Narcissistic Loki Variants Work Together to Defeat Cloud Monster
***for my thoughts on episode four see previous post ***
I’m beginning to lose in interest in Loki. Perhaps it’s because this latest episode felt somewhat inconsequential, a hodgepodge of treats for comic book fans, introducing characters/Lokis that fizzle out among a spectacle meant to hold you over until the climatic finale next week.
This week we learn that everything the TVA prunes gets sent to a trash dump of a zone at the end of time. The Void: an apocalyptic prison realm where a cloud monster called Alioth devours any survivor out in the open. I might be more interested, if we had at least a couple episodes there getting to know its inhabitants. Instead we get brief moments with a few Lokis and a convenient setting for our three protagonists (Loki, Sylvie, & Mobius) to miraculously stumble upon each other. It was particularly unfortunate to see Boastful Loki (the only Loki of color) be pushed aside so quickly.
We do get more insight on Ravonna Renslayer’s motivations, though now that her mystery is waning her character is feeling less nuanced. The now imprisoned B-15 sees right through her. She’s looking to maintain her power within and the stability of the TVA. She’s outwardly concerned with protecting whoever is behind the curtain, supposedly isn’t upset about their deceiving nature, but perhaps really wants some vengeance. Ravonna is a great deceiver herself. She nearly fooled Sylvie in the court room before Sylvie, in her baddest move yet, pruned herself out of there and into The Void.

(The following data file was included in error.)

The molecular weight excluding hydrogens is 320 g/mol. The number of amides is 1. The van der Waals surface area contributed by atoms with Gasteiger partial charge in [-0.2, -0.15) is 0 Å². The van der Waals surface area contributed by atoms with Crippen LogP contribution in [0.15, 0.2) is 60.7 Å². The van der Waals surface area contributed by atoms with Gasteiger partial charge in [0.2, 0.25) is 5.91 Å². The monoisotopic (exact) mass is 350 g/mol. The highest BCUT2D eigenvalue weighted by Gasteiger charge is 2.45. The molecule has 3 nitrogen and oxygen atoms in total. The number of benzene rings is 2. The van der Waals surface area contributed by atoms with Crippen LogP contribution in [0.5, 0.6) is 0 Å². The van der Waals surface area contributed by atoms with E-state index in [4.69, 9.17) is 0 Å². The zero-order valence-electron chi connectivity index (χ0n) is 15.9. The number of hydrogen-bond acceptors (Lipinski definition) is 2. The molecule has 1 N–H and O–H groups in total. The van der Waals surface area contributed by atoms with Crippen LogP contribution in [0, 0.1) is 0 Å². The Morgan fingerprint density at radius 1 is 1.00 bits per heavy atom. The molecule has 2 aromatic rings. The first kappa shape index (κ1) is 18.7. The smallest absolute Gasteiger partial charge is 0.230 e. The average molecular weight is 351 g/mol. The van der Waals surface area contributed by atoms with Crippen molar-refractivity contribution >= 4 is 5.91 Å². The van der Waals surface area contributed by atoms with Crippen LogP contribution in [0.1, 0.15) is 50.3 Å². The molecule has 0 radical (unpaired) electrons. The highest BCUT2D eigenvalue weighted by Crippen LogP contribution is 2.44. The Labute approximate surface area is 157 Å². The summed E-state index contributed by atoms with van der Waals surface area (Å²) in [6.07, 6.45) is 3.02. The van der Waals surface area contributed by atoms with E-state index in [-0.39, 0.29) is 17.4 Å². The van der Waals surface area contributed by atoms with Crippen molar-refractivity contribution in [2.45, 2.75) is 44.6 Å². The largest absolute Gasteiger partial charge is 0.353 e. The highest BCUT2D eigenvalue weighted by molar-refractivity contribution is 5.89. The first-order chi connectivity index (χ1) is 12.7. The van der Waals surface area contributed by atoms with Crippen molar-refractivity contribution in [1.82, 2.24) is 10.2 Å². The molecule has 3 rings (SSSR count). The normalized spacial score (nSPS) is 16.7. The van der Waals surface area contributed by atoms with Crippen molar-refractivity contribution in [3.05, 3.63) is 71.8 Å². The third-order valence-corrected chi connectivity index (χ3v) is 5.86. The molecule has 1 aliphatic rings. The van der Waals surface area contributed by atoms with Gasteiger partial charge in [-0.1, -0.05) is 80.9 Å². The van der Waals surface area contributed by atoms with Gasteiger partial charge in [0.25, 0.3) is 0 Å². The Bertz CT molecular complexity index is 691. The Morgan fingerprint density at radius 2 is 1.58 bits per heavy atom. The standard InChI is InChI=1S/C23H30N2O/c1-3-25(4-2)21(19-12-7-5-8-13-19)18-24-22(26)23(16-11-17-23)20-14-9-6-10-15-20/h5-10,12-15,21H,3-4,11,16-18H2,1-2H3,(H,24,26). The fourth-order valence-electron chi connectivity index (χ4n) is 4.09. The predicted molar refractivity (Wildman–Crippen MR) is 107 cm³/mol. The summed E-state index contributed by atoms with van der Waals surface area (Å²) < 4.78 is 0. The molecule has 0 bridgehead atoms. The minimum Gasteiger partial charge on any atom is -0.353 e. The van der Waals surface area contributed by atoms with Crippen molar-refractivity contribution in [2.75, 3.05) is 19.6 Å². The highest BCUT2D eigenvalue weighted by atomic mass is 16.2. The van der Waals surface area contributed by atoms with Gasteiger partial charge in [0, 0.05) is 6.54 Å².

The Sylvie + Loki romance continues in this void, in standard fashion. They’re reluctant to acknowledge their “love” as they sit sharing a conjured blanket. In battle, though, they must come together (holding hands) to enchant the monster. Before the the finishing blow, Classic Loki comes in with his master illusions to distract Alioth. He sacrifices himself in a moment that’s more about showing admiration to the actor Richard E. Grant, than giving his character a poignant send-off. If Classic Loki had more screen time, I might’ve felt something. That whole battle kept me a bit bored, as is the case with most of the climatic Marvel fights.
Hopefully the series has gotten the smoke and lights show out of its system and the finale will feature a more engaging battle of wits. The writing in this episode, and thus far this season, has been at its best in more intimate scenes. I hope to see Loki disarm the big bad in a verbal spar and for Sylvie to do the same within her enchantments. And of course, Mobius and Ravonna need a proper final meeting.
I’m glad to see that the show is treating a system like the TVA as the villain and propping up the person who motivates others to tear it down, Sylvie, as the hero. Loki mentions that what makes Sylvie different, is that she wants to take down the TVA rather than usurp it. (In that scene by the way, the other Lokis show their casual sexism by balking at the notion of a woman Variant) That said, I’m concerned the series will end next week by emphasizing that the culprit is the individual(s) pulling the strings, thus lessening its systemic critique. It’s at least clear that Loki’s and Sylvie’s fear of loneliness is central to their character development. Their love and collaboration will certainly win the day next week, right?